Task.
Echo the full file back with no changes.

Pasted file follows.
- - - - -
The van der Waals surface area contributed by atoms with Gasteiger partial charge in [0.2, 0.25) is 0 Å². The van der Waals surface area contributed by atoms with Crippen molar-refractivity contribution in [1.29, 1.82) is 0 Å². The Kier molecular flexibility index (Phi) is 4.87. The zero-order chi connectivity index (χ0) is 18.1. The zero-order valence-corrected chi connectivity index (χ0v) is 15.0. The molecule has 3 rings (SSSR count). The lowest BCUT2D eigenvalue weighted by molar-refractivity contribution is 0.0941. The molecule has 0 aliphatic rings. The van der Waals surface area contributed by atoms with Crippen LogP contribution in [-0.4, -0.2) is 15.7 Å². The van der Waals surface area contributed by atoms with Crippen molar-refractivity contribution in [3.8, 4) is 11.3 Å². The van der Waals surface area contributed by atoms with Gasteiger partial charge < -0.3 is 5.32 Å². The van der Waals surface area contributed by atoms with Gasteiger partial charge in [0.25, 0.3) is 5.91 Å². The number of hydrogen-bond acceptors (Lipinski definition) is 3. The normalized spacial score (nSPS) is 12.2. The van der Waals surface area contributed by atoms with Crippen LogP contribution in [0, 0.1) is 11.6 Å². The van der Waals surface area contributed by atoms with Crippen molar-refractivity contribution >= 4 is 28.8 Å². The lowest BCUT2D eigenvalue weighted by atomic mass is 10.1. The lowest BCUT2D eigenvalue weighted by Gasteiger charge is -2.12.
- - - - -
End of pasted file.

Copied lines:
The van der Waals surface area contributed by atoms with Gasteiger partial charge in [0.2, 0.25) is 0 Å². The van der Waals surface area contributed by atoms with Crippen molar-refractivity contribution in [1.29, 1.82) is 0 Å². The Kier molecular flexibility index (Phi) is 4.87. The zero-order chi connectivity index (χ0) is 18.1. The zero-order valence-corrected chi connectivity index (χ0v) is 15.0. The molecule has 3 rings (SSSR count). The lowest BCUT2D eigenvalue weighted by molar-refractivity contribution is 0.0941. The molecule has 0 aliphatic rings. The van der Waals surface area contributed by atoms with Crippen LogP contribution in [-0.4, -0.2) is 15.7 Å². The van der Waals surface area contributed by atoms with Crippen molar-refractivity contribution in [3.8, 4) is 11.3 Å². The van der Waals surface area contributed by atoms with Gasteiger partial charge < -0.3 is 5.32 Å². The van der Waals surface area contributed by atoms with Gasteiger partial charge in [0.25, 0.3) is 5.91 Å². The number of hydrogen-bond acceptors (Lipinski definition) is 3. The normalized spacial score (nSPS) is 12.2. The van der Waals surface area contributed by atoms with Crippen LogP contribution in [0, 0.1) is 11.6 Å². The van der Waals surface area contributed by atoms with Crippen molar-refractivity contribution >= 4 is 28.8 Å². The lowest BCUT2D eigenvalue weighted by atomic mass is 10.1. The lowest BCUT2D eigenvalue weighted by Gasteiger charge is -2.12.